Do you know how to caulk -- or even what caulk is? It's something you rarely notice, but there it sits every day doing some pretty important work in your home. Once applied, this thin line of goo hardens to seal cracks around tubs, windows, and other crevices, stopping leaks, drafts, and other nuisances and saving you money in the process.
"Caulk serves multiple purposes: It lowers heating and air-conditioning bills by reducing air flow into and out of the home; it prevents moisture that can cause wood rot, mold, mildew, and water damage; and it keeps insects and other pests out," says J.B. Sassano, president of Mr. Handyman.
So taking care of your caulk is clearly an important maintenance measure in any home. And luckily, it's a fairly simple task most homeowners can do on their own with just a little know-how. So let's talk caulk and learn how to apply and maintain this all-important stuff.
How often should you caulk?
Inspecting and repairing caulk should be done every year, both inside your home and out. On the exterior of the home, caulk should be applied around door and window frames, where siding materials join together (joints, corners, and angles), and at the joints between siding materials and trim panels. On the interior of a home, caulk should be applied around faucets, bathtubs, showers, vents, and electrical outlets on exterior walls.
Step 1: Select the correct type of caulk
According to Sassano, latex caulk is ideal for indoor projects in dry areas like around windows and doors; it comes in a variety of pre-tinted colors and cleans easily with soap and water while in liquid form. For outdoor projects, either silicone or polyurethane caulk varieties are best.
"Silicone typically cannot be painted, though polyurethane can and will actually require it as it is not protected from UV rays," Sassano explains. "These types are much more heat-resistant and waterproof, and therefore require paint thinner to clean up since they are solvent-based. The polyurethane type, because it is waterproof, is best for around tubs and showers."
If you want one caulk that can do it all, Mark Clement of MyFixitUpLife recommends latex-based elastomeric caulk. Specifically: DAP brand, Dynaflex 230.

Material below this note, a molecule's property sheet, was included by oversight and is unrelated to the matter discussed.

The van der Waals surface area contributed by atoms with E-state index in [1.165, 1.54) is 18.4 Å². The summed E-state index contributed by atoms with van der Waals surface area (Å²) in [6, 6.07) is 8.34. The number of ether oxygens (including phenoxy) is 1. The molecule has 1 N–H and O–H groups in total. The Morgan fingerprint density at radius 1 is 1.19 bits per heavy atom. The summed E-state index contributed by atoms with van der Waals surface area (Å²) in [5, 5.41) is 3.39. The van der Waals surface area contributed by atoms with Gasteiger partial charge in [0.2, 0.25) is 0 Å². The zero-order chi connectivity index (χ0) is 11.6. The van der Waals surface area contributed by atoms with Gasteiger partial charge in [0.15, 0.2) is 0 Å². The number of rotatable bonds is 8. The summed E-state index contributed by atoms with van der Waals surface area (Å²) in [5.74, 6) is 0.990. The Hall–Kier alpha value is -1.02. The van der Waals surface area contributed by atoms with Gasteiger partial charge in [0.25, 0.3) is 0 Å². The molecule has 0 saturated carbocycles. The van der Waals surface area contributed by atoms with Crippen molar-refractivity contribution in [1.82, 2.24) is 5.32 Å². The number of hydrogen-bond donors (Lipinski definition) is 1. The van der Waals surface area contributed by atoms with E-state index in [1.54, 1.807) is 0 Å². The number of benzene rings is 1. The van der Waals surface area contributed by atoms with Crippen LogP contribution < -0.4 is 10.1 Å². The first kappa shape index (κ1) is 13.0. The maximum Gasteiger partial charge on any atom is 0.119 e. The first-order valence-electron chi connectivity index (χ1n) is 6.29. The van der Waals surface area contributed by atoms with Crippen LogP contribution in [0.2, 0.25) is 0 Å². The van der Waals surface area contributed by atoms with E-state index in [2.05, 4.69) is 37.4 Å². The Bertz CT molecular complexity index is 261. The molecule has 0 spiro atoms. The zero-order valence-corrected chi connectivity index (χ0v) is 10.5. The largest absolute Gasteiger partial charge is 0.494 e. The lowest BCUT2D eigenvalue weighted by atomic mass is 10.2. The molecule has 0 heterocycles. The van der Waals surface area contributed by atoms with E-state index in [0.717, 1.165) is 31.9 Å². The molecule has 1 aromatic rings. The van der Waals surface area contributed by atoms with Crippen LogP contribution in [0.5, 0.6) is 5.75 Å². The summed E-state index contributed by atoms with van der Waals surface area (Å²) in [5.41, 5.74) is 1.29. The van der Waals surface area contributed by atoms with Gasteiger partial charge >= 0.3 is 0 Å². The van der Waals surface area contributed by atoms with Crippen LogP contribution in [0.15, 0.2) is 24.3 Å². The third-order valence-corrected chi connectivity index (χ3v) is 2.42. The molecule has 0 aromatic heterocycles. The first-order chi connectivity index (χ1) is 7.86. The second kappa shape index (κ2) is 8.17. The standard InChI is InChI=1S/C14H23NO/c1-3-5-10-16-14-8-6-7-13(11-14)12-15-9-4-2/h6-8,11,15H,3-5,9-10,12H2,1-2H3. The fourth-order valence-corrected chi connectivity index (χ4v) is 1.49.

"It's versatile: You could use it for molding, repair for paint jobs, both interior and exterior," he says. "It's the best jack-of-all-trades caulk."
Step 2: Remove old caulk
One of the biggest mistakes people make is insufficiently removing old caulk before reapplying. These bits and pieces can keep the new caulk from adhering properly, resulting in the very leaks you're trying to prevent.
So to start, use a caulk remover to soften the pre-existing caulk. Once it's soft, you can use a utility knife to slice through it. If there are several layers of old caulk, you may need to use needle-nose pliers to pull the old caulk out or chip away at it using a putty knife or chisel.
Step 3: Clean and dry the surface
Once old caulk has been removed, use rubbing alcohol to clean the surface. Sassano suggests also using a mixture of one-third cup bleach to 1 gallon of water to kill any mold or mildew. Allow it to completely air-dry for at least a few hours before applying new caulk so it will adhere well.
Step 4: Apply new caulk
Cutting the caulking tube correctly is essential to a good caulking job. While some tubes come with a built-in cutter to remove the tip of the tube, you can also cut it with a knife at a 45-degree angle.
"Don't cut too low, as the tube is graduated and cutting too low will leave you with too large an opening that is difficult to work with," Sassano says. "You want to cut the tube so the hole is smaller than the caulk line you want to create."
The caulk line you will create is called a bead, and you want to continuously apply an even bead. You can either push the tube away from you or pull it toward you -- whichever method offers you the best control to complete an even line. Sassano says if you're a caulking beginner, you may want to begin by surrounding the area you're caulking with painter's tape or practicing first on some spare wood.
Step 5: How to tool caulk
"Tooling" is the term for smoothing the caulk bead after you pipe it in. Clement says too often people skip this step, which leads to messy looking results.
While you may need a caulking tool if you're using a silicone or polyurethane caulk, for latex caulk, you can use just your finger and some water to do the tooling. However, don't use a paper towel to clean your fingers off while tooling.
"You've lost before you started," says Clement. Instead, "get a bucket of water and a grout sponge and wipe your finger off on the sponge. Be sure to change the water from time to time. Trying to do it dry is like trying to wipe gum off."
This video shows the caulking process in action. Take a look, and happy caulking!